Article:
“this issue may be part of the reason why land owners may hold onto the farm longer, ultimately delaying transfer which can have a significant impact on the younger farmer. The fact that a significant proportion of farmers who have a farming successor identified intend to transfer their farm in their will indicates that potential inheritors are uncertain about their future as farmers. “

Farmers are subject to Divorce the same as the rest of the population. Relationships break down for a wide variety of reasons and Divorce applications are on the increase in this country. The recent statistics provided by the Central Statistics Office indicate that 2,819 divorces were granted by the High Court and Circuit Court in 2011.  A Divorce in relation to a family farm has potentially significant repercussions with a variety of competing interests at play.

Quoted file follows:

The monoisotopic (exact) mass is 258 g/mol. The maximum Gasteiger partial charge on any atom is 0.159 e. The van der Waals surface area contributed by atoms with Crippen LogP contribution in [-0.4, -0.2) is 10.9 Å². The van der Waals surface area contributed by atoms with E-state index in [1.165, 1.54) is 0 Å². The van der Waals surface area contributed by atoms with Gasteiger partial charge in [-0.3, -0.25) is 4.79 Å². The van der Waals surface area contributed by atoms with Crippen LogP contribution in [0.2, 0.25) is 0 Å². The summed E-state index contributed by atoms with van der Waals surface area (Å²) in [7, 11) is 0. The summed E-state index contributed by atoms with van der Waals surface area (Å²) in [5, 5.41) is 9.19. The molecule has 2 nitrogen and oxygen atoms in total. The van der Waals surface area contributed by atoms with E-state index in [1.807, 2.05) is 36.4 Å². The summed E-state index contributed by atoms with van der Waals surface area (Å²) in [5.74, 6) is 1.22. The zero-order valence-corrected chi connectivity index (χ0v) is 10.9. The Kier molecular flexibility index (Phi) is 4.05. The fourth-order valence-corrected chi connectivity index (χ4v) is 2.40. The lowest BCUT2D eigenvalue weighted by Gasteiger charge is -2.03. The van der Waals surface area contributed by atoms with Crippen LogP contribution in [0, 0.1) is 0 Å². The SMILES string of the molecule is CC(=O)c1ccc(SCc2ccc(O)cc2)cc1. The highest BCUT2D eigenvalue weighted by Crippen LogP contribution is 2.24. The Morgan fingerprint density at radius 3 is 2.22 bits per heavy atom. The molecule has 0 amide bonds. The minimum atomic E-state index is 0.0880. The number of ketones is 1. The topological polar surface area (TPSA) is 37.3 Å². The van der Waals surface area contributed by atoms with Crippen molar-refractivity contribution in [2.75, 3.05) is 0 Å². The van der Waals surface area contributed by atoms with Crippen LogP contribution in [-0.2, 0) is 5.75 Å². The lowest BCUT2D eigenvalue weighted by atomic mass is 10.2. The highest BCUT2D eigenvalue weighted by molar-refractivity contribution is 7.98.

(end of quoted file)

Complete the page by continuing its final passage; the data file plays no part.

The Irish Courts have a constitutional obligation to ensure that “proper provision” is made for both spouses and any dependent children.  A Judge has wide discretion and can make any Orders that the Court feels appropriate in order to ensure that this objective is achieved. Unfortunately in certain scenarios this can have a catastrophic impact on farmers.